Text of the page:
Q: The police are investigating me and have asked me to come in and give a statement. Should I go in and just tell them my side of the story?
A: You should never talk to the police without consulting with an attorney first. The police are investigating you, which means they are trying to build a case and have you arrested. Without an attorney on your side, you are no match against an experienced detective who has attended courses on how to extract confessions and also is permitted to lie to you during questioning. The police may try to talk you into confessing by saying “If you tell me what happened, I’ll put in a good word for you at the DA’s Office.” The detective is under no obligation to actually “put in a good word for you” and even if she does, the prosecutor is under no obligation to help you out and certainly no judge is bound by any such agreement when you are sentenced.
Q: I have already been arrested and charged with a minor crime. Do I really need a lawyer if I just want to plead guilty and get it over with?
A: You should never plead guilty, even to what may appear to be a minor offense, without having an experienced criminal defense attorney review your case. Even petty offenses such as minor in possession of alcohol, misdemeanor drug possession and driving on a suspended license can carry jail time. A drug conviction of any kind will bar you from receiving federal financial aid and will have a lifetime impact on your ability to pass a background check, obtain a professional license or get a good job. An experienced criminal defense attorney will be able to review your case and present legal defenses which you may be unaware. At the very least your attorney can negotiate with the officer or prosecutor for a reduced charge or sentence and may be able to persuade the judge to be as lenient as possible.
Q: I was asleep in my car when the police woke me up and arrested me for DWI. A friend told me I’m guilty because I had the keys inside the car. Should I even bother fighting my charges?
A: Yes! Up until a couple of years ago it was true in New Mexico that if had your keys with you and were in your car while drunk, you were most likely guilty of DWI. The New Mexico Supreme Court changed the law recently and now these cases are much tougher for the prosecutor to convict. Your attorney will be able to present all of the surrounding circumstances to the judge or jury and your chances of a dismissal or “not guilty” verdict are much better than they were just a few years ago.
Q: I was not given Miranda warnings when I was arrested. Does that mean my case will be dismissed?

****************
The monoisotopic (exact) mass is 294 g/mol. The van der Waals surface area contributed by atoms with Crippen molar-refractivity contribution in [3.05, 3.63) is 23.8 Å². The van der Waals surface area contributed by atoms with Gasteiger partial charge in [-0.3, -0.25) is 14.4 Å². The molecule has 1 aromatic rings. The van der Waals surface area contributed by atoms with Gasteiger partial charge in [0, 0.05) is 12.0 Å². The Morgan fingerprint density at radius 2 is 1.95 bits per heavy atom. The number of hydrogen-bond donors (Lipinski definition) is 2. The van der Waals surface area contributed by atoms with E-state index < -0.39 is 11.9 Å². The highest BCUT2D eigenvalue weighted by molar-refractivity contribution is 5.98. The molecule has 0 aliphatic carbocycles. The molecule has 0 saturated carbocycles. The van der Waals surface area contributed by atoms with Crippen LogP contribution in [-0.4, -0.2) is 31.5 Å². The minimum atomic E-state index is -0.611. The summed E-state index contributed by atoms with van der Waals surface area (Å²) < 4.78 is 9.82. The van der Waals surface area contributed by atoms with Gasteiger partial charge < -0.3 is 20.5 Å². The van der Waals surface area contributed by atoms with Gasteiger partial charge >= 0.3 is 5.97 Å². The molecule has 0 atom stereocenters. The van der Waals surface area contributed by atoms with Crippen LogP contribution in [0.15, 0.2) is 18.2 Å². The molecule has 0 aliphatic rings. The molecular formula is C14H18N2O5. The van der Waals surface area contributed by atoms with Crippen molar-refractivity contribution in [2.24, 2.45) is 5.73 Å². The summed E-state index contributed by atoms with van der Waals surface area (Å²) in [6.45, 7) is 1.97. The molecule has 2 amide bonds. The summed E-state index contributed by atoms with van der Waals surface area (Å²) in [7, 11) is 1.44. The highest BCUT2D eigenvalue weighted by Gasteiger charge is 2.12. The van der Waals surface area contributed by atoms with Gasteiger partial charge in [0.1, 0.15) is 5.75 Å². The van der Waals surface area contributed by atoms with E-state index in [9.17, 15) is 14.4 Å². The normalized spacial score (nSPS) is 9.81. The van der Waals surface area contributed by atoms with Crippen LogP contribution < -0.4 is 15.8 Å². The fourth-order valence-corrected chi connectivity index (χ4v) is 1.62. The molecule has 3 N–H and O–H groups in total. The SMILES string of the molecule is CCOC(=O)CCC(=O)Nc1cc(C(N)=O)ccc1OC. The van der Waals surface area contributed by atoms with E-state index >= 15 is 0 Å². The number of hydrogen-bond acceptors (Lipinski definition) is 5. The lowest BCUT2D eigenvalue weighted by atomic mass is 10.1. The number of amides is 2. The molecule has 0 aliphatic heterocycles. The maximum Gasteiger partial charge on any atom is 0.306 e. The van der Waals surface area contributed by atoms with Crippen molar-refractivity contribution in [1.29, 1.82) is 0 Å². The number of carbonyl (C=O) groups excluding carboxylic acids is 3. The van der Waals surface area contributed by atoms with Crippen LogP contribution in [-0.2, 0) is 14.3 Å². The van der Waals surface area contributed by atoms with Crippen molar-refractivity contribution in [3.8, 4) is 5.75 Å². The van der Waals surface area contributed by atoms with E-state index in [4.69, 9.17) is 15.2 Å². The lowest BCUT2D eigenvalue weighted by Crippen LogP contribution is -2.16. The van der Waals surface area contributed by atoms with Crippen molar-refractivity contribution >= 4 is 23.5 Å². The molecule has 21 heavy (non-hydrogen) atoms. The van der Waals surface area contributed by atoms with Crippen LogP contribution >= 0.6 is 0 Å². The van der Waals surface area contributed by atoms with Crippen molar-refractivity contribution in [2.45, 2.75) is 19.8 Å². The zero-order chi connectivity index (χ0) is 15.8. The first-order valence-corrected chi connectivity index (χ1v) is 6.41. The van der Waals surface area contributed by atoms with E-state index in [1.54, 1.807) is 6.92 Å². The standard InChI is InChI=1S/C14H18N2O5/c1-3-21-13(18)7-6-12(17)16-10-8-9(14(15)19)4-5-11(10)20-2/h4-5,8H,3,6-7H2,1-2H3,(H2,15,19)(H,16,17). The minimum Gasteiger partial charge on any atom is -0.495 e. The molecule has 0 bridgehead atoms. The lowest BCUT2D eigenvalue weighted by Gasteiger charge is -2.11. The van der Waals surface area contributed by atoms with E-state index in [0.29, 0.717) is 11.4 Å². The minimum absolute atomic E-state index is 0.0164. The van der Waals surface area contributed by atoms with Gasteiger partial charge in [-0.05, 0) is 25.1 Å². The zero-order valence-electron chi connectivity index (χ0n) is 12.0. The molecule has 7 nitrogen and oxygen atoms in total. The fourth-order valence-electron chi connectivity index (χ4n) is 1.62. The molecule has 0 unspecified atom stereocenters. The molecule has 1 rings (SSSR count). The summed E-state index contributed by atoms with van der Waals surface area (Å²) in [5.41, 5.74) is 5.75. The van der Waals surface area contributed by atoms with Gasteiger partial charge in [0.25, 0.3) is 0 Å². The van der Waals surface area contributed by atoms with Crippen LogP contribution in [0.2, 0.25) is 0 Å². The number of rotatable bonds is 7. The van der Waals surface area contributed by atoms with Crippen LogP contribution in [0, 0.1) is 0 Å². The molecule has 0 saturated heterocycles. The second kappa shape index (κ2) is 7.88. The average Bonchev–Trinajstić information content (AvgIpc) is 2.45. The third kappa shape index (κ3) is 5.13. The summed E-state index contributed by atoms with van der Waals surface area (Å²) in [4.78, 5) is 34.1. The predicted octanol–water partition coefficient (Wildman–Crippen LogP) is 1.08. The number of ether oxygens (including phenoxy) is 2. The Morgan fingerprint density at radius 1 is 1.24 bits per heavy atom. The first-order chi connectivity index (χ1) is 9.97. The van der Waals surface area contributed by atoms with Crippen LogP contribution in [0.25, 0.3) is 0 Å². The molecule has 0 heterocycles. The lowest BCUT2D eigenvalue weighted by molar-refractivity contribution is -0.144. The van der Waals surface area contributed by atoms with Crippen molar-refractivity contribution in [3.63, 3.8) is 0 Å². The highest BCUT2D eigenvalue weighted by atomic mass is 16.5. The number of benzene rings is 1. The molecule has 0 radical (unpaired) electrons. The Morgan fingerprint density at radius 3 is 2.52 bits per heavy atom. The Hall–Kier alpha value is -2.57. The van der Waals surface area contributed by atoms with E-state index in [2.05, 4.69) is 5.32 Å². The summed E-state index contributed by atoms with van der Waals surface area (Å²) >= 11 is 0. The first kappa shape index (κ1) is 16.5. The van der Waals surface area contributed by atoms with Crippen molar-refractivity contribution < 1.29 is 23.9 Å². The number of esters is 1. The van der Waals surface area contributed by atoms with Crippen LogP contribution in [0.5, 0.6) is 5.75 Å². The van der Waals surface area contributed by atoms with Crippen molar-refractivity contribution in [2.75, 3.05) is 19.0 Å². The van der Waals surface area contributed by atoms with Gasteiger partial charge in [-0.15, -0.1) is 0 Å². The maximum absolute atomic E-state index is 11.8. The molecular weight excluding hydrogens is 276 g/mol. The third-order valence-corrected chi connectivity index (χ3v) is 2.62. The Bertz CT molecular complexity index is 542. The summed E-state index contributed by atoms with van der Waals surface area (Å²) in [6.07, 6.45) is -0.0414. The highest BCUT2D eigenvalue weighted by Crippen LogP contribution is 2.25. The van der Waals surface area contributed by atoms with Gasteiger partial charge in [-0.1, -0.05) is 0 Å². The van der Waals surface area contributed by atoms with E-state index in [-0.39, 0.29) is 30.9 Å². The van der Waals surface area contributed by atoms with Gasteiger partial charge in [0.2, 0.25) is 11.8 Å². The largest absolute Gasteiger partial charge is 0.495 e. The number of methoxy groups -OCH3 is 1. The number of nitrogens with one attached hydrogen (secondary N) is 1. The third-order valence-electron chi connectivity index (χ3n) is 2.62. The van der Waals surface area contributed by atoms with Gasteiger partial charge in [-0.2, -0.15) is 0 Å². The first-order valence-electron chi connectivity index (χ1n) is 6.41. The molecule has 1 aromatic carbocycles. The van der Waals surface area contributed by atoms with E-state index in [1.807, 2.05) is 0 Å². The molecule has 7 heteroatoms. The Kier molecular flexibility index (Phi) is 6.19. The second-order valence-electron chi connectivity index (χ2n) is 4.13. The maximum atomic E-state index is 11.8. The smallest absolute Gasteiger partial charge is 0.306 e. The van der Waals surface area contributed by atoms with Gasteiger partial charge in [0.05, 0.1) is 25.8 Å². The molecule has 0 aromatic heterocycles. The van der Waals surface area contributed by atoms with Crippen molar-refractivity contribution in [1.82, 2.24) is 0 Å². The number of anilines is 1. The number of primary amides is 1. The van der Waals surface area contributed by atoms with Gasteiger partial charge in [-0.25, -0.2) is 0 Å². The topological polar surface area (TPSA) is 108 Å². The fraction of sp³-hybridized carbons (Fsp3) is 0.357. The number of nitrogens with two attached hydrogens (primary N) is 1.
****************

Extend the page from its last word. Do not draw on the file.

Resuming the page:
A: Not necessarily. Miranda warnings (advising suspects of the right to remain silent and the right to an attorney) are an important safeguard to protect citizens from the police. Unfortunately TV has made it appear that Miranda must be read to anyone whenever the handcuffs go on. In reality, suspects are only entitled to Miranda warnings when they 1) are in police custody; and 2) when the police are conducting an interrogation. They do not apply to most DWI investigations, as most of the questioning takes place at the roadside prior to arrest. However, even though every officer receives extensive training on Miranda, violations are common. If the police question you after you are in their custody (whether handcuffs are on or not), they may be in violation of your rights. The penalty to the police and prosecutor is that any statements you made in violation of Miranda will be “suppressed” – meaning the statements cannot be used against you in court under most circumstances. An experienced criminal defense attorney can review all of the evidence and file a motion to keep your statements out of court.
Q: How much do you charge?
A: Every case contains unique circumstances and facts, so it is impossible to quote a fee without getting to know you and your case. My fee takes into consideration the complexities of your case and is based upon my experience, reputation, knowledge and skill. No legal work will be performed until a fee agreement is signed by you and me.
Q: Do you have a payment plan?
A: I do allow my fee to be spread out over monthly or weekly payments depending on the case.
Q: How do I hire you?
A: The first step is to call right now for an initial consultation. The longer you wait to contact an attorney, the more difficult it will be to help with your legal problem. When you come to your appointment, please bring any and all paperwork you have received regarding your case. After you and I have discussed your case, I will let you know what my fee will be. Once a fee agreement is signed and an initial retainer paid, I will immediately notify the court, the prosecutor and/or the investigating officer that I represent you and that all communication about your case must come through me. I will also begin subpoenaing reports, recordings, documents and other evidence to be used in building your defense.